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The Middle East mobile market offers opportunities for growth due to its large populations and increasingly progressive outlook. However there are vast differences between the various countries. Some markets have significant mobile penetration and are looking towards mobile broadband for growth – while other markets face more challenging issues with infrastructure destruction and civil tension inhibiting current growth. This report provides comprehensive insights and statistics into the mobile markets of the Middle East and includes the countries of Bahrain, Iran, Iraq, Israel, Jordan, Kuwait, Lebanon, Oman, Qatar, Saudi Arabia, Syria, Turkey, United Arab Emirates and Yemen.
Researcher:- Kylie Wansink
Current publication date:- March 2016 (13th Edition)
There are a number of countries across the Middle East offering progressive and increasingly competitive mobile markets. Saudi Arabia, Jordan and Israel, for example, offer highly competitive mobile markets while Kuwait, Qatar, Bahrain and the UAE have high mobile penetration leading to an increased focused on mobile broadband offerings. On the whole, mobile communications has become critical to progress in the region – it has become a key sector for attracting foreign and public investment; it contributes roughly 4% to GDP each year and generates a large amount of employment.
Kuwait has one of the highest mobile penetrations in the Middle East and represents a bright spot amongst a region marred by civil tension. The mobile operators in Kuwait are forging ahead and developing both infrastructure and services, with the three major operators of Zain Kuwait, VIVA and Ooredoo all offering LTE services and deploying or exploring LTE-A services.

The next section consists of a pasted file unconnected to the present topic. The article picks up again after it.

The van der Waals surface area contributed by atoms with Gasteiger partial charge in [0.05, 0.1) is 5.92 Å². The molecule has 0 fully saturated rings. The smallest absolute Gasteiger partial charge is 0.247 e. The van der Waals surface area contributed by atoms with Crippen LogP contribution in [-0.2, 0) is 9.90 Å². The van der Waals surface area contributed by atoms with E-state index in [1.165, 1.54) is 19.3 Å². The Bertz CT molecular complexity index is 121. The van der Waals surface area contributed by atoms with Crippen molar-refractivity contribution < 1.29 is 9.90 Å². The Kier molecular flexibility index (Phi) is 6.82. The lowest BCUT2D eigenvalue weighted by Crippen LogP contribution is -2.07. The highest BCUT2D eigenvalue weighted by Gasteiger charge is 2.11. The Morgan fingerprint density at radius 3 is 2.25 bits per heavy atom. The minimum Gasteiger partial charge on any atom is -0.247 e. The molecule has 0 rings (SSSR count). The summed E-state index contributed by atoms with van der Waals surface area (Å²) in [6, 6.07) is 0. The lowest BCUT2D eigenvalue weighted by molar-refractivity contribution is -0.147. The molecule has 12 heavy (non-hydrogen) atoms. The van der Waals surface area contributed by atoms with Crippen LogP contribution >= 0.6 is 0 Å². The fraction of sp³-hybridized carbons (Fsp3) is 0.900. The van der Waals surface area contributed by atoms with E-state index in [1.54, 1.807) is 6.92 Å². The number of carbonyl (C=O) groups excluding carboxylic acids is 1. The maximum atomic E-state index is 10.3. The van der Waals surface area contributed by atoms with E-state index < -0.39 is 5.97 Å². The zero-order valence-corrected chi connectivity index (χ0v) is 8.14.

Bahrain’s mobile market is serviced by three Mobile Network Operators (MNOs) and subscriber numbers continue to show strong growth despite a highly penetrated market, indicating multiple SIM card ownership among consumers. The saturated mobile voice market has led to the mobile operators increasingly concentrating on mobile broadband, content and application services for revenue growth.
Iran has seen huge growth in mobile subscriber numbers in response to competition, and current penetration levels indicate room for continued revenue growth. Mobile data services are available but still account for a small proportion of total revenue.
Overall, the ongoing civil conflict has created a challenging environment for operators in Iraq with the destruction of infrastructure, fluctuating subscriber bases and resulting revenue declines all adding significant pressure. However in the longer term - the Iraq telecoms market offers many opportunities once the civil unrest stabilises and the government and operators are able to focus again on telecoms and digital growth. Mobile data services will increasingly underpin future revenue growth and in 2016 operators are beginning to make more attractive service offerings available.
Factors that have helped drive competition in Israel include full mobile number portability and regulatory barriers that encourage competition. This has led to operators to focus on mobile data and content opportunities as well as on operating costs, resulting in a number of infrastructure sharing agreements. Cellcom, Pelephone, Orange, Golan Telecom, Hot Mobile, and Marathon Mobile all won spectrum in a 4G LTE auction concluded in January 2015.
Competition in Saudi Arabia’s mobile market has increased significantly with both the introduction of MVNOs; along with a reduction in Mobile Termination Rates (MTRS). It has become one of the most competitive mobile markets in the Middle East, and as a result the pre-existing operators are all feeling the pressure with Saudi Telecom Company (STC), Mobily and Zain all reporting profit losses during 2015.